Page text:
If the army doesn’t make fuel storage safer at its forward bases, it could risk the lives of thousands of soldiers.
Militant strikes can cause greater damage not because of their sophistication but because tens of thousands of litres of fuel is being stored in make-shift shelters, says the document.
“The enormity of the problem can be gauged from the aftermath of the recent terrorist action on the FOL (fuel, oil and lubricants) dump at Uri,” says the report on Future Core Technologies and Problem Statements.
Nineteen soldiers were killed when suspected Pakistani militants struck at an army base in Uri in September. Fourteen of the troops were burnt alive as their tents were pitched next to a fuel dump.
The attack, one of the worst against the army in the border state, forced a rethink on fuel storage.
The army design bureau (ADB), inaugurated last August, has identified FOL storage in forward bases as one of the 50 problems that need to be resolved swiftly.
An initiative of the Modi government, the ADB has been tasked with promoting research and development and act as a bridge between the force and the private sector to meet the army’s requirements.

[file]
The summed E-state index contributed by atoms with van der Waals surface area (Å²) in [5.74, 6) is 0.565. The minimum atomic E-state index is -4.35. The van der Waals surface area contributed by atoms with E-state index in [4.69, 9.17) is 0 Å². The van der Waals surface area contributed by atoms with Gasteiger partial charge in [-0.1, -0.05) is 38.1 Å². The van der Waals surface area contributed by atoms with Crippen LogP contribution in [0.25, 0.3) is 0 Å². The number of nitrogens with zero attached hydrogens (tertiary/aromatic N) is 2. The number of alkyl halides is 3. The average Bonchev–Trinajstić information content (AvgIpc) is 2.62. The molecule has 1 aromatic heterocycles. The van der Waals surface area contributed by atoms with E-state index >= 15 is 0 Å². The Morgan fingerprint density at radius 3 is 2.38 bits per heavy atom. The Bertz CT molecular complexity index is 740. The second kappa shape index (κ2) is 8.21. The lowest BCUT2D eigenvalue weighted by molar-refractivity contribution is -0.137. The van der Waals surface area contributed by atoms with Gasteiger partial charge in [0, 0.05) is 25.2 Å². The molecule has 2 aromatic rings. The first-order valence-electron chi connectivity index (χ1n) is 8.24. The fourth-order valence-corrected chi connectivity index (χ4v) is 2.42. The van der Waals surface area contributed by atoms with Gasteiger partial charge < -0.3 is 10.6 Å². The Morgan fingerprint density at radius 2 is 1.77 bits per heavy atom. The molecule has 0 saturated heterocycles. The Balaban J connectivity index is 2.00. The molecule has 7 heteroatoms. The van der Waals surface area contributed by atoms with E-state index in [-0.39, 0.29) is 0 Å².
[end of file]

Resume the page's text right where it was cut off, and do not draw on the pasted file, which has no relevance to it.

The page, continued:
The ADB has stressed on the need for smart vests for soldiers with built-in codes for identification, sniper scopes to engage targets with greater precision and robots to carry equipment in high-altitude areas, including Siachen glacier.
The document, published by the CII, says “vintage barrels and jerrycans” used for storage and transportation of fuel are vulnerable, increasing the “scope for collateral damage”.
Make-shift fuel storage facilities are susceptible to enemy shelling and fire hazards, too.
The army has sought the help of academia and the industry to develop alternative mechanisms for storage. “In Uri, the soldiers were sitting ducks and even the terrorists must not have expected to kill so many of them,” a senior officer said.
The army is looking at solutions developed by other countries. These include “pillow tanks” used by Nato forces, collapsible storage containers used by the US marines and “quick tanks” with aluminium frames.
The report suggests use of lighter and fire resistant material for tanks, with capacity to hold more than 50,000 litres of fuel.